THIS is a delightful book. Works on phonetics are usually dry and uninteresting except to those who are willing to face the technical difficulties of the subject. But Dr. Burch, who is well known in' other departments of science, invests the discussion with both wit and humour, while, here and there, he gives an amusing anecdote which is always appropriate and telling. He deals with the difficulties experienced by foreigners in catching the correct pronunciation of some of the sounds of the English language. The book is founded on lectures delivered at Norham Hall, Oxford, to foreign women students, and during the past ten years or so Dr. Burch has kept records of the chief difficulties in the pronunciation of 1305 persons of many different nationalities. He gives an excellent, although a short, account of the general mechanism of speech, and minutely describes the movements necessary for the articulation of the speech sounds of consonants, diphthongs, and vowels. There are also excellent remarks on the breathing apparatus.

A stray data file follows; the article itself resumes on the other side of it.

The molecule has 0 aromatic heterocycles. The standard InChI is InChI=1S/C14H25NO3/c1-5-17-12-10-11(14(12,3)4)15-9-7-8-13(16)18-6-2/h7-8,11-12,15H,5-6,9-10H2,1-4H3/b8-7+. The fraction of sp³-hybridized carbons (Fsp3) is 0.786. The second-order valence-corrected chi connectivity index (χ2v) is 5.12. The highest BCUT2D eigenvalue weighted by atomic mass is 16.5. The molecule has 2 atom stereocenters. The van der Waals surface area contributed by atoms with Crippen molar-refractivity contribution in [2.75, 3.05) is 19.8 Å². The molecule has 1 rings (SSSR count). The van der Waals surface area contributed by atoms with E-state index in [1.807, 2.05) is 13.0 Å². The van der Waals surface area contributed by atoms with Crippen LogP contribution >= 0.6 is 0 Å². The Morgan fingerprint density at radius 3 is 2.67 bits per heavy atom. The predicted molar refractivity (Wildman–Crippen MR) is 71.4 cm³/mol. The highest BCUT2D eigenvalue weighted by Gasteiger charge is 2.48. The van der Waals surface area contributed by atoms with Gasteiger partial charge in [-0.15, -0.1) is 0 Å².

The Pronunciation of English by Foreigners: a Course of Lectures to the Students of Norham Hall on the Physiology of Speech.
By Dr. Geo. J. Burch. Pp. x + 110. (Oxford: Alden and Co., Ltd.; London: Simpkin, Marshall and Co., Ltd., 1911.) Price 3s. net.
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MCKENDRICK, J. The Pronunciation of English by Foreigners: a Course of Lectures to the Students of Norham Hall on the Physiology of Speech . Nature 87, 246 (1911). https://doi.org/10.1038/087246a0